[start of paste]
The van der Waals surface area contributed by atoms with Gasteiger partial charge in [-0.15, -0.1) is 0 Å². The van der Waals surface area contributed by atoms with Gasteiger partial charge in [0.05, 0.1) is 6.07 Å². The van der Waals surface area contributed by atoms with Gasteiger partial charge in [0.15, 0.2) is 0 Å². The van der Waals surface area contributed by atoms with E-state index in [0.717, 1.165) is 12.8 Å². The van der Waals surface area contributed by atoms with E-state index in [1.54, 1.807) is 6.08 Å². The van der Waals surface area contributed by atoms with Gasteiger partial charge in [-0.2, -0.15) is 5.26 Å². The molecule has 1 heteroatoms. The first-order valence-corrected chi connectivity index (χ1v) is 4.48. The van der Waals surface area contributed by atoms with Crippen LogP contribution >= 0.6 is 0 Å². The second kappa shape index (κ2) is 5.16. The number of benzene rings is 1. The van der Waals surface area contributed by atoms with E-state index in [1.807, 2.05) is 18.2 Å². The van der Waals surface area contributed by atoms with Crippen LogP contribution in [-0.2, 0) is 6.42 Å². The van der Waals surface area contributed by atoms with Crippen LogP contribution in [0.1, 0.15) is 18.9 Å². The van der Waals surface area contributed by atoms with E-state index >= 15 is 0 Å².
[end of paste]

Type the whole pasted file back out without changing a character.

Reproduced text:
The van der Waals surface area contributed by atoms with Gasteiger partial charge in [-0.15, -0.1) is 0 Å². The van der Waals surface area contributed by atoms with Gasteiger partial charge in [0.05, 0.1) is 6.07 Å². The van der Waals surface area contributed by atoms with Gasteiger partial charge in [0.15, 0.2) is 0 Å². The van der Waals surface area contributed by atoms with E-state index in [0.717, 1.165) is 12.8 Å². The van der Waals surface area contributed by atoms with E-state index in [1.54, 1.807) is 6.08 Å². The van der Waals surface area contributed by atoms with Gasteiger partial charge in [-0.2, -0.15) is 5.26 Å². The molecule has 1 heteroatoms. The first-order valence-corrected chi connectivity index (χ1v) is 4.48. The van der Waals surface area contributed by atoms with Crippen LogP contribution >= 0.6 is 0 Å². The second kappa shape index (κ2) is 5.16. The number of benzene rings is 1. The van der Waals surface area contributed by atoms with E-state index in [1.807, 2.05) is 18.2 Å². The van der Waals surface area contributed by atoms with Crippen LogP contribution in [-0.2, 0) is 6.42 Å². The van der Waals surface area contributed by atoms with Crippen LogP contribution in [0.1, 0.15) is 18.9 Å². The van der Waals surface area contributed by atoms with E-state index >= 15 is 0 Å².